6) Doug and Dad

Though it was a toss-up between what you see above and the insane Kabuki-themed Doug sketch from the series’ third season, this one has an advantage due to Michael Showalter’s tremendous performance as the disaffected teen who is always seeking a way “outtta heeeeeeeerrrrreeeee.” Surrounded by his equally sullen pals, Doug finds himself dealing with a “too cool” dad. Along the way, he discovers that Bob Dylan is his uncle and throws out a truly impressive Manimal reference. That’s right, Manimal folks. The only way this sketch could have been funnier would be if it name-checked Automan somehow.


5) The Jew, the Italian and the Red-Head Gay

Stereotypes come alive in this remarkable skit from the third season which, after exaggerating aspects of David Wain, Ken Marino and Kevin Allison’s real-life backgrounds, suddenly (and for no good reason, making it even more awesome) turns into an “Age of Aquarius”-styled musical number straight out of Hair. Overly PC folks were probably offended by this, but the rest of us were too busy laughing. Pointless State-themed trivia: In this sketch, Michael Showalter can be seen dressed as Jesus from Godspell — a musical that was also heavily referenced in Wet Hot American Summer.

4) Pants

When The State was finally released to DVD in 2009 after years of false starts, one of the biggest gripes was that the original music was removed from the episodes (blame MTV not wanting to pony up for the licensing fees). The problem was that often these songs had become such an integral part of the sketches that their removal was jarring. Which brings us to the “Pants” sketch. Originally, The Breeders’ “Cannonball” provided the soundtrack to Michael Ian Black’s revelatory discovery of the joys of trousers. It was replaced on the DVD with a sound-alike that alters the mood of the piece. The good news is that Black’s performance is still manic enough to make the humor work regardless. The original version of the sketch can be found on the Skits and Stickers compilation, so track that down, find someone with a VHS to DVD converter and you’re all set.

3) Louie and the Last Supper

With apologies to fans of “nobody expects the Spanish Inquisition” and “I’m crushing your head,” “I wanna dip my balls in it” remains the greatest sketch comedy catchphrase ever uttered. It almost didn’t turn out this way though. The Louie character — and his penchant for shouting about his balls — was originally created as a deconstruction of catchphrase humor. But it caught on massively, and the members of the troupe were encouraged to bring Louie back. Eventually, he found himself at the Last Supper, where he has the unique honor of upstaging a disgusted Jesus (who moans that Louie’s recurring gag is nothing more than a cheap joke). Religious satire and lowbrow humor hasn’t been this funny since Life of Brian, and Louie continues to comedically teabag new fans to this day.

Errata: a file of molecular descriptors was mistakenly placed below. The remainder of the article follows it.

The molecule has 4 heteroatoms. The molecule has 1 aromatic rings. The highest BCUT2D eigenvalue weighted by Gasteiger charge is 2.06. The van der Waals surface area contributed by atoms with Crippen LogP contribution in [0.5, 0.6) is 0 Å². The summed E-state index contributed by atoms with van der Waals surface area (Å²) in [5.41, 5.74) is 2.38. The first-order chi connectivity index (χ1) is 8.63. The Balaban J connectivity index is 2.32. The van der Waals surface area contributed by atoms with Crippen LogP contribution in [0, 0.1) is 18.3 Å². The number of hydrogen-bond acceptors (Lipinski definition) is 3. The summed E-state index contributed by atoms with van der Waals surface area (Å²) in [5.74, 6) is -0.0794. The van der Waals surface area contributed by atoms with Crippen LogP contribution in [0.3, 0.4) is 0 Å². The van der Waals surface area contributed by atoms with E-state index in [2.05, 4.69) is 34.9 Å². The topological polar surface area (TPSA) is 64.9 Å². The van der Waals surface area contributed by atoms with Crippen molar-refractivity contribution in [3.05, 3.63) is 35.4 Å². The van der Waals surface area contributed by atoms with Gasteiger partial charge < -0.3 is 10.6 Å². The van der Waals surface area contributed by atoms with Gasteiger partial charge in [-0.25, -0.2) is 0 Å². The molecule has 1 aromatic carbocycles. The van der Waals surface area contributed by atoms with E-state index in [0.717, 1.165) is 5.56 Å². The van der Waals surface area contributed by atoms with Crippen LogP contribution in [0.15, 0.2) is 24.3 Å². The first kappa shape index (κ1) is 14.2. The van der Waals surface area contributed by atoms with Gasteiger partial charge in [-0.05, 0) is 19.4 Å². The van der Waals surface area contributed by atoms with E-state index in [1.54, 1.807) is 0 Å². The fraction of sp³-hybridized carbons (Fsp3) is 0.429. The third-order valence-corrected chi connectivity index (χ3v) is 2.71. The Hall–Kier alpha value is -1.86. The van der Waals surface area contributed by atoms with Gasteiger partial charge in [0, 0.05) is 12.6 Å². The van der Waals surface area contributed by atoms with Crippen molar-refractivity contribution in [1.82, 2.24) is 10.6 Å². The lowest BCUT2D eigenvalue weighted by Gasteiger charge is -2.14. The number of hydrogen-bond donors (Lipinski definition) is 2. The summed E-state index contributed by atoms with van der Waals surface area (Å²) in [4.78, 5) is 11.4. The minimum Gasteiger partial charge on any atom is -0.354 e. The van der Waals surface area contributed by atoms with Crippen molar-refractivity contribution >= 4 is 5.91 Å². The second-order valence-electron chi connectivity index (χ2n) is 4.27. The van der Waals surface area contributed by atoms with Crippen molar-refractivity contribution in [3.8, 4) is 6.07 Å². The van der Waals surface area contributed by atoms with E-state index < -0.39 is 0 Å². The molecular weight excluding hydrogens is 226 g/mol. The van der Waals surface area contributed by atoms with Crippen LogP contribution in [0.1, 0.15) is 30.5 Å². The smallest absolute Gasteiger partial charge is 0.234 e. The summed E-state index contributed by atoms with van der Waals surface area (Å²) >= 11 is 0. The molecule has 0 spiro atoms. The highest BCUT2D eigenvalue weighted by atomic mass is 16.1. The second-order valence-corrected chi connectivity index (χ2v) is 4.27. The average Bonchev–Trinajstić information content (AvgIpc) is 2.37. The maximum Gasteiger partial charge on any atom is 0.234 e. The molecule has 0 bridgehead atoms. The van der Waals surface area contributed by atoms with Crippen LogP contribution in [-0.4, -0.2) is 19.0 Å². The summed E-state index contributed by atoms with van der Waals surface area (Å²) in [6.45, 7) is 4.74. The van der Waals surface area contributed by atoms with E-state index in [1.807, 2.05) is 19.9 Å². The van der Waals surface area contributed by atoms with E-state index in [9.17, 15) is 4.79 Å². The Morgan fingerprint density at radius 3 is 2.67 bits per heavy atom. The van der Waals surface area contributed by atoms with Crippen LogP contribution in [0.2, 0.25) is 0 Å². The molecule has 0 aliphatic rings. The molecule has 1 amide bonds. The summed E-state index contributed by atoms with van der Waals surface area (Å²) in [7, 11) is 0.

2) $240 Worth of Pudding

Thomas Lennon and Michael Ian Black made food fetishes pimpalicious with their Barry and Levon characters. Why were they so into pudding? How many boxes of the stuff can you get for $240? We never learned the answers to this question. But really, who cares? All that matters is that these guys knew how to work that sweet sweet pudding. Aww yeah! Like the aforementioned “Pants” sketch, the DVD version of “$240 Worth of Pudding” excises the original music track (in this case Marvin Gaye’s “Sexual Healing”) for a generic bit of somewhat bland musical sexiness. The same solution to this problem as mentioned above applies here as well.

1) Porcupine Racetrack

“I know that I’m a sinner, but I really need a winner or the orphanage will close” is just one of the overly dramatic lines in this Thomas Lennon-penned skewering of musical theater. Not only does it deflate Andrew Lloyd Webber-style self-important musicals, but it also is the perfect realization of the surreal flourishes that the troupe loved infusing their sketches with. Yet, like the songs of This Is Spinal Tap and Walk Hard, it also works as a legitimate tune (okay, a very goofy one, but still). Easily the most ambitious sketch that aired on The State, “Porcupine Racetrack” remains the group’s masterpiece.